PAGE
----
d) Let $f:[0, \Omega) \rightarrow \mathbf{R}$ be continuous and show that for each ordinal number $a \in[0, \Omega), f(a, \Omega)$ is a compact subset of $\mathbf{R}$ (see Theorem 4.1). Deduce that $\cap\{f(\mathrm{a}, \Omega): \mathrm{a} \in[0, \Omega)\} \subset \mathrm{R}$ is not empty, and choose a real number $r$ in this intersection. Show that for each $n \in \mathbf{Z}^{+}$, the set $\{x \in[0, \Omega): f(\mathrm{x}) \geq$ $1 / n=S_{n}$ is closed in $[0, \Omega)$ and is disjoint from $\boldsymbol{f}^{-1}(\{\boldsymbol{r}\})$ which is also closed in $[0, \Omega)$. Using (a) and the properties of $r$, showthat $S_{n}$ is bounded and let $\mathrm{fl}_{\mathrm{n}} \in[0, \Omega)$ be such that $S_{n} \in\left[0, a_{n}\right)$. Use Section 5 of Chapter 2 to get an ordinal number $a \in[0, \Omega)$ such that $a_{n} \leq a$ for all $n \in \mathbf{Z}^{+}$, and show that $f(x)=r$ for all $x \in(a, \Omega)$. Conclude that $f$ is ultimately constant, so every real-valued continuous function on $[0, \Omega)$ is ultimately constant. In particular, $[0, \Omega)$ is pseudocompact.

source that you can copy into your Question:

>3 (This exercise requires a knowledge of ordinal numbers.) From Problems 1 and 2, it is immediate that the space of countable ordinals is pseudocompact. In fact, it is actually more than just pseudocompact because a continuous real-valued function on $[0, \Omega)$ is ultimately constant, so is more than just bounded. (A function $f$ on $[0, \Omega$ )is ultimately constant if there is an ordinal number $a \in[0, \Omega]$ such that $f(x)=f(y)$ for all $x, y \in$ $(a, \Omega)$.) Showing that every continuous real-valued function on $[0, \Omega)$ is ultimately constant is not easy.Use the following outline, which is adapted from Chapter 5 of Gillman and Jerison [6].
>
>a) If $A$ and $B$ are closed subsets of $[0, \Omega)$, then at least oneof $A$ or $B$ is bounded (i.e., there is an ordinal number $a<\Omega$ such that $A \subset[0, a]$ or $B \subset[0, a]$,
>
>b) Show that for each ordinal number $a \in[0, \Omega),[a, \Omega)$ is countably compact.
>
>c) Show that the continuous image of a countably compact space is countably compact.
>
>d) Let $f:[0, \Omega) \rightarrow \mathbf{R}$ be continuous and show that for each ordinal number $a \in[0, \Omega), f(a, \Omega)$ is a compact subset of $\mathbf{R}$ (see Theorem 4.1). Deduce that $\cap\{f(\mathrm{a}, \Omega): \mathrm{a} \in[0, \Omega)\} \subset \mathrm{R}$ is not empty, and choose a real number $r$ in this intersection. Show that for each $n \in \mathbf{Z}^{+}$, the set $\{x \in[0, \Omega): f(\mathrm{x}) \geq$ $1 / n=S_{n}$ is closed in $[0, \Omega)$ and is disjoint from $\boldsymbol{f}^{-1}(\{\boldsymbol{r}\})$ which is also closed in $[0, \Omega)$. Using (a) and the properties of $r$, showthat $S_{n}$ is bounded and let $\mathrm{fl}_{\mathrm{n}} \in[0, \Omega)$ be such that $S_{n} \in\left[0, a_{n}\right)$. Use Section 5 of Chapter 2 to get an ordinal number $a \in[0, \Omega)$ such that $a_{n} \leq a$ for all $n \in \mathbf{Z}^{+}$, and show that $f(x)=r$ for all $x \in(a, \Omega)$. Conclude that $f$ is ultimately constant, so every real-valued continuous function on $[0, \Omega)$ is ultimately constant. In particular, $[0, \Omega)$ is pseudocompact.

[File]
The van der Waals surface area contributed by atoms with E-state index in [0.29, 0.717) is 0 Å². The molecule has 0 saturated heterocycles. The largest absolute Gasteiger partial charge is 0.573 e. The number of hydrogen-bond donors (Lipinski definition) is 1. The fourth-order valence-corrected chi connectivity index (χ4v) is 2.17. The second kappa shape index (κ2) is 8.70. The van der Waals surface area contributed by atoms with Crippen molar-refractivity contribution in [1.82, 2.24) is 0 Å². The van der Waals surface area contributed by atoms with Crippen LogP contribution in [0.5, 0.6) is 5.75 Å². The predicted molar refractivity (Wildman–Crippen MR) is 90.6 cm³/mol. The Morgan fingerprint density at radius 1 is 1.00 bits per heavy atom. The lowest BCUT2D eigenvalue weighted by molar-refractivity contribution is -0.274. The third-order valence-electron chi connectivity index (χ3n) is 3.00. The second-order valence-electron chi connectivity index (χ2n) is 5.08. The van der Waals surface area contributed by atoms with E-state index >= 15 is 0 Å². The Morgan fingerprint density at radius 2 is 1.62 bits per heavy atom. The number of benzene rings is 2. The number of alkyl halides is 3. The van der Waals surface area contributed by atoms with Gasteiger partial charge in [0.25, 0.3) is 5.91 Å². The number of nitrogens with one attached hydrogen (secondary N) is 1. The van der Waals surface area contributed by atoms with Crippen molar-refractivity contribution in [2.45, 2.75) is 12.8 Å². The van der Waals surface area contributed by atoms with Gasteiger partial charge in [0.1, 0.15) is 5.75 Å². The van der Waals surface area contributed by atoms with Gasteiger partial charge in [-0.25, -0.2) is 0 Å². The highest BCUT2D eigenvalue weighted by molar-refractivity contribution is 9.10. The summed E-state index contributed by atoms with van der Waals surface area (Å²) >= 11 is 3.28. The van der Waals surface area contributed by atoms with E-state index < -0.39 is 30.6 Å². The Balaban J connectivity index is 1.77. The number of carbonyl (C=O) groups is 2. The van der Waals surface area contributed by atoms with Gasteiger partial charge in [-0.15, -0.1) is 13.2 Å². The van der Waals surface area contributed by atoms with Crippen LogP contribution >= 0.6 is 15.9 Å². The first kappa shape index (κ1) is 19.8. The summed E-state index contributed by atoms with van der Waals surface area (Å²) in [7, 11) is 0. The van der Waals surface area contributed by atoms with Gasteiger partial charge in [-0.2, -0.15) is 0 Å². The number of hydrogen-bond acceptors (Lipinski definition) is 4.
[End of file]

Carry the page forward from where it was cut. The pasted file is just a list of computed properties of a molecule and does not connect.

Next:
This makes it clear that the question is far outside my comfort zone so I cannot directly help you further write a clearer question, nor can I solve the exercise myself. But it is clear to me that some improvement can be made. My suggestions are this:

  1. turn the $o$ and $O$s in the question to $0$s (zero)
  2. Add the information you provided in the comments into the main question
  3. Give the book name, author, section, problem number. And correctly (not Connover). You might want to use this: Conover, Robert A., A first course in topology. An introduction to mathematical thinking, Baltimore, Md.: The Williams & Wilkins Company. XIX, 245 p. $ 11.95 (1975). ZBL0296.54001.

<cite authors="Conover, Robert A.">_Conover, Robert A._, A first course in topology. An introduction to mathematical thinking, Baltimore, Md.: The Williams \& Wilkins Company. XIX, 245 p. $ 11.95 (1975). [ZBL0296.54001](https://zbmath.org/?q=an:0296.54001).</cite>

  1. Write out your actual problem clearly. I would definitely consider including more or even all of the above exercise. Perhaps: pretend you are writing your own text book on topology, and are writing an exercise that is about your specific issue. How would you write it?
  2. Really an extension of the above: do your best to answer any questions people might have before they even ask. In particular: make sure that someone who hasn't read Conover can also understand your problem.
  3. Do the above in one edit (or 2); don't continuously edit your post over a large span of time.
  4. Respond as quickly as you can to comments, and politely.

Hope the above helps.

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    $\begingroup$ Anyone who has a better way of wording any part of this answer and wants to help OP is more than welcome to directly edit $\endgroup$ Jan 15, 2022 at 12:42
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    $\begingroup$ I completely rewrote the question $\endgroup$
    – user960654
    Jan 15, 2022 at 16:37
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I wanted to answer your question in main but I ended up searching in lots of the "mumble jumble" in order to find out what exactly is the question you are asking. (The current version that with lots of community efforts is getting better.)